A textbook case: sex education in the Lone Star State
by Chloe Angyal
Last week, the Texas Freedom Network released the findings its in-depth study of sex education in the Lone Star State.
As it turns out, sex “education” in Texas in anything but.
Did you know that fewer than 4% of Texas school districts teach medically accurate information on contraception and STI prevention? That’s more than 3.7 million American teenagers being denied life-saving information about how to protect themselves.
Did you know that 94% of schools are teaching abstinence-only education, wherein teenagers aren’t considered trustworthy enough to make smart, informed sexual decisions, and where women especially are taught that sex will make them unloveable “used goods”?
Did you know that Texan teens are being taught half-truths, kinda-truths and flat-out lies about contraception, like that the HIV virus is small enough to “get through” condoms? For those of us who were lucky enough to received comprehensive sex education, this last one sounds laughable, but the state of sex-ed in Texas is a very serious matter.
As the findings show, an overwhelming majority of Texan teenagers aren’t lucky enough to receive comprehensive sex education. And, as textbook battles in that state have shown us time and again, as goes Texas, so goes America. When it comes to textbooks and school curricula, Texas, due to the enormous size of its public school system, is seen as something of a testing ground for how other states might proceed. As far as sex education goes, Texas is setting dangerous precedents for the rest of the country.
It’s bad enough that schools, which are supposed to be teaching kids facts, are instead deliberately teaching them scientifically unsound information, like that the HIV virus can “get through” condoms or the unpardonable lie, told to students in the Baird Independent School District that “at least one of every fifty condoms does not meet leakage standards.”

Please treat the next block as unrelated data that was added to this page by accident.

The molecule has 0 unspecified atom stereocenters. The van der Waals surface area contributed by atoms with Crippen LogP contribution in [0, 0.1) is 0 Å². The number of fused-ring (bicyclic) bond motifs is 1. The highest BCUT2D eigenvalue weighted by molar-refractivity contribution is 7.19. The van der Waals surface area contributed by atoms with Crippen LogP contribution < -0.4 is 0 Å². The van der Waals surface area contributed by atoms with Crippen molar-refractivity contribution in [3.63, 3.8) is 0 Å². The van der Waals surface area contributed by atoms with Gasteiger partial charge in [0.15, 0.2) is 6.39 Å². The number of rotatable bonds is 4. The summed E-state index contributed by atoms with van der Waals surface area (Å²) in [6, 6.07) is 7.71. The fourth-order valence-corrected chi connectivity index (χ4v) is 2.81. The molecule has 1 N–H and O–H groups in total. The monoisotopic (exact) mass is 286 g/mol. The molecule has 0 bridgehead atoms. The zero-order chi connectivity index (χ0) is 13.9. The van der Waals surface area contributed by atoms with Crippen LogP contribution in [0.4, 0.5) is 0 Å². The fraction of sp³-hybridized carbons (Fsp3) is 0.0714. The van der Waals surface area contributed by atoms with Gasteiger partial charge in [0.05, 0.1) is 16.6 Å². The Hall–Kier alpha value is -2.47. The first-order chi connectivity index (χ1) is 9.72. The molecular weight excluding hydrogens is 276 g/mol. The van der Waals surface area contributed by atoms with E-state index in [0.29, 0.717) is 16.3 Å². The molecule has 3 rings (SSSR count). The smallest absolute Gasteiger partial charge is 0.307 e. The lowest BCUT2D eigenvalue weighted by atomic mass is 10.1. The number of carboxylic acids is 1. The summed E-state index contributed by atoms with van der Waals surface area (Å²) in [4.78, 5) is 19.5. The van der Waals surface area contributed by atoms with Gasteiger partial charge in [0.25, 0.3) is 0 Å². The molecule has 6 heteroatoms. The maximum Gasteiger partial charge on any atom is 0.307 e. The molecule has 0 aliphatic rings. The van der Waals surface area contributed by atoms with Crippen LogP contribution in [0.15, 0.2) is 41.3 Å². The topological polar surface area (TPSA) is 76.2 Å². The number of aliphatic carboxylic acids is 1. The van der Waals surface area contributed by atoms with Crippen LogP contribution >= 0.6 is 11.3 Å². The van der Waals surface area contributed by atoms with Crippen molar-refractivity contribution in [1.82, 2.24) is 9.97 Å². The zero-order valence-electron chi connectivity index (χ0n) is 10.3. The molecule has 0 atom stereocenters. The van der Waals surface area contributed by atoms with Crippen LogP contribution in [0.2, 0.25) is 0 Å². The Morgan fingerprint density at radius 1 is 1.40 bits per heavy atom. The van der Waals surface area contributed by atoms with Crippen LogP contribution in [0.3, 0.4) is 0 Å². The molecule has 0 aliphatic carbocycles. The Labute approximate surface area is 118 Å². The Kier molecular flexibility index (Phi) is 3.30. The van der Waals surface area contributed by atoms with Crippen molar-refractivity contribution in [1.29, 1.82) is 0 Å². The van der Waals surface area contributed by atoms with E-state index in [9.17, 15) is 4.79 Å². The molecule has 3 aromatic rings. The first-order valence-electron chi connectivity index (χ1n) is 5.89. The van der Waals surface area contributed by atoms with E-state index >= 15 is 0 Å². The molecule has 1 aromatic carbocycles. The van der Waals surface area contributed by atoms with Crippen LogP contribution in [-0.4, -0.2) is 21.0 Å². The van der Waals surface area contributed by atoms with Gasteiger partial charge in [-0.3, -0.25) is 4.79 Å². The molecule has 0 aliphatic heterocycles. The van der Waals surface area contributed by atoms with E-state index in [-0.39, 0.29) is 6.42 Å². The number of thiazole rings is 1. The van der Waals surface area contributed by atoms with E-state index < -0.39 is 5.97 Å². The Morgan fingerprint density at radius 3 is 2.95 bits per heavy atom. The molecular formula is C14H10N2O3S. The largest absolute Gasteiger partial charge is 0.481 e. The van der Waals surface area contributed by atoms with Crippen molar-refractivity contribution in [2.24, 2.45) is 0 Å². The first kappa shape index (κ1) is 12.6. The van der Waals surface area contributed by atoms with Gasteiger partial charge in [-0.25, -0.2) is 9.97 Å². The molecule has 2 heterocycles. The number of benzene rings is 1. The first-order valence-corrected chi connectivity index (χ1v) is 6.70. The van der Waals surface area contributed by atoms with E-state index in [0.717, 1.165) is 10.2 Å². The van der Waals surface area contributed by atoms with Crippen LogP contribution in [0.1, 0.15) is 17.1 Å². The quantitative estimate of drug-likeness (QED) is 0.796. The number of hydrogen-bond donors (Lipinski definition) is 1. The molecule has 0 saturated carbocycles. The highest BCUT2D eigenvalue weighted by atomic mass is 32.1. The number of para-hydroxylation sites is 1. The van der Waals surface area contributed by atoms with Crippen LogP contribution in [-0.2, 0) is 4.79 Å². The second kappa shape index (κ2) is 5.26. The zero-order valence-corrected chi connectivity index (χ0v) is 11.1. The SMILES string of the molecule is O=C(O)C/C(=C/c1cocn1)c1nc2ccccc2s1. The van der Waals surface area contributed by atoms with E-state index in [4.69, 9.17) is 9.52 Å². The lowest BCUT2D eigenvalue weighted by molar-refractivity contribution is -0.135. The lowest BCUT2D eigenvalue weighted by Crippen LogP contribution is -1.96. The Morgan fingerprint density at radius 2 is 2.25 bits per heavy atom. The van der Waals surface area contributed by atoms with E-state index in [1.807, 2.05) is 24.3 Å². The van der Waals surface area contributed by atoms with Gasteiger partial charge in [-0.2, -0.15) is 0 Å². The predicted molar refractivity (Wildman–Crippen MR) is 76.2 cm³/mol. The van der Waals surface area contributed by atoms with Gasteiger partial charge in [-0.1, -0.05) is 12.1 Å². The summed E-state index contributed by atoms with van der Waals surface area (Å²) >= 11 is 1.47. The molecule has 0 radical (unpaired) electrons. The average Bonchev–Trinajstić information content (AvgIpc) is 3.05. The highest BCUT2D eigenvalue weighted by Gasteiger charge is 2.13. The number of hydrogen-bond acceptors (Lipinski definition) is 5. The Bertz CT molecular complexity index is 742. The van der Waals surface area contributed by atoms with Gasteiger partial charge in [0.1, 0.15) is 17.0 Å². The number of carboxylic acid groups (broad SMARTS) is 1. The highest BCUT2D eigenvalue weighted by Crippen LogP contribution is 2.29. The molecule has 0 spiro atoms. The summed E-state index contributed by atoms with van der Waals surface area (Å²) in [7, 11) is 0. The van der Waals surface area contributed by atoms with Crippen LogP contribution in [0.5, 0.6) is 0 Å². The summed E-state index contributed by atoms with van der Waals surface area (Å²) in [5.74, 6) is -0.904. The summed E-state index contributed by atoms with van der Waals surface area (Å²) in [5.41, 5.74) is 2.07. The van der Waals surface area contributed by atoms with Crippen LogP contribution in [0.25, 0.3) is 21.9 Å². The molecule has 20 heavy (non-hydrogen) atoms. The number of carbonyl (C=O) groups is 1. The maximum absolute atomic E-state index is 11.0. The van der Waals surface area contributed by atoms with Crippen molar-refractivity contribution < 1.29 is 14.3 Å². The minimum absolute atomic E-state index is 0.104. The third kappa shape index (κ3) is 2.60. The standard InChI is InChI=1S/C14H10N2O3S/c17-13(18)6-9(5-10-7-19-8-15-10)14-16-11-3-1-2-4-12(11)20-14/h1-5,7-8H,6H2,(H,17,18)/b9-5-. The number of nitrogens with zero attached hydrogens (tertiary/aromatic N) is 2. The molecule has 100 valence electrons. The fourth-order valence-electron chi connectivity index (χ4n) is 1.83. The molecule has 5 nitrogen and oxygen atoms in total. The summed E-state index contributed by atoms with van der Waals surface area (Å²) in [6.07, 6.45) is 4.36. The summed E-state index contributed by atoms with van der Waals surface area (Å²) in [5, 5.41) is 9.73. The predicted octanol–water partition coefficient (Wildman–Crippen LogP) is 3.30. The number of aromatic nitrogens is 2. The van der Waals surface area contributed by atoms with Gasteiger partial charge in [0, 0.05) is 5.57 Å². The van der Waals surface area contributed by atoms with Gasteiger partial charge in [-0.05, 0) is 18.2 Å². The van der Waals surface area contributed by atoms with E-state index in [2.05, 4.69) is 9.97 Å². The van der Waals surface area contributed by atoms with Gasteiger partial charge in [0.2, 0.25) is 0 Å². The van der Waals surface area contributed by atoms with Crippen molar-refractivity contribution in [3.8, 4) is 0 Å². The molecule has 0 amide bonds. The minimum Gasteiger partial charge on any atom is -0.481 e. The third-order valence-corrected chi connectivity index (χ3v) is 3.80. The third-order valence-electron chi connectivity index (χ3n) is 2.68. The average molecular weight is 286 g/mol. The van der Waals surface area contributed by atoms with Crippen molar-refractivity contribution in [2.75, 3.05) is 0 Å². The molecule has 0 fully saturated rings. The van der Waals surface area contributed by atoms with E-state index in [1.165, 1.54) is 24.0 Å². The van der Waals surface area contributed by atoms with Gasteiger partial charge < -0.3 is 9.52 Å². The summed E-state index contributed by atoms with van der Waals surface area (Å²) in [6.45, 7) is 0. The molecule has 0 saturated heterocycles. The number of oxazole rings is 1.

But then there’s the danger of what happens when teenagers put those lessons in to practice. Telling students lies like these ones means that, when those teenagers break their forced abstinence pledges (and chances are, they will), they’re at an even greater risk of pregnancy and infection.
Finally, there are the outdated, regressive gender lessons that come with abstinence-only sex-ed, lessons that teach young people to fear and disdain female sexuality, while letting boys – those uncontrollable sexual beasts – off the hook. In the world of Texas sex “education,” girls are the gatekeepers, responsible not only for controlling their own sexual urges, because, as teachers following the “WAIT Training” curricula proclaim, having sex leaves women dirty and unmarriageable, but also because, as one curriculum claims, “if a guy is breathing, then he’s probably turned on.” In this world, women aren’t supposed to want sex, and shame on them if they do, and men are sex-crazed animals, aroused by the mere act of respiration.
As Texas goes, so goes America. Surely we, as Texans, as Americans, as human beings, can do better than this. Surely we can teach young people about the dangers and pleasures of sex without resorting to lying, shaming or scaring them. We can do better, and we must. Teen pregnancy rates are on the rise, and around 13% of the HIV diagnoses that happen every year are in people aged 13-24. This isn’t just about helping teenagers get good grades in Health class: their lives depend on it.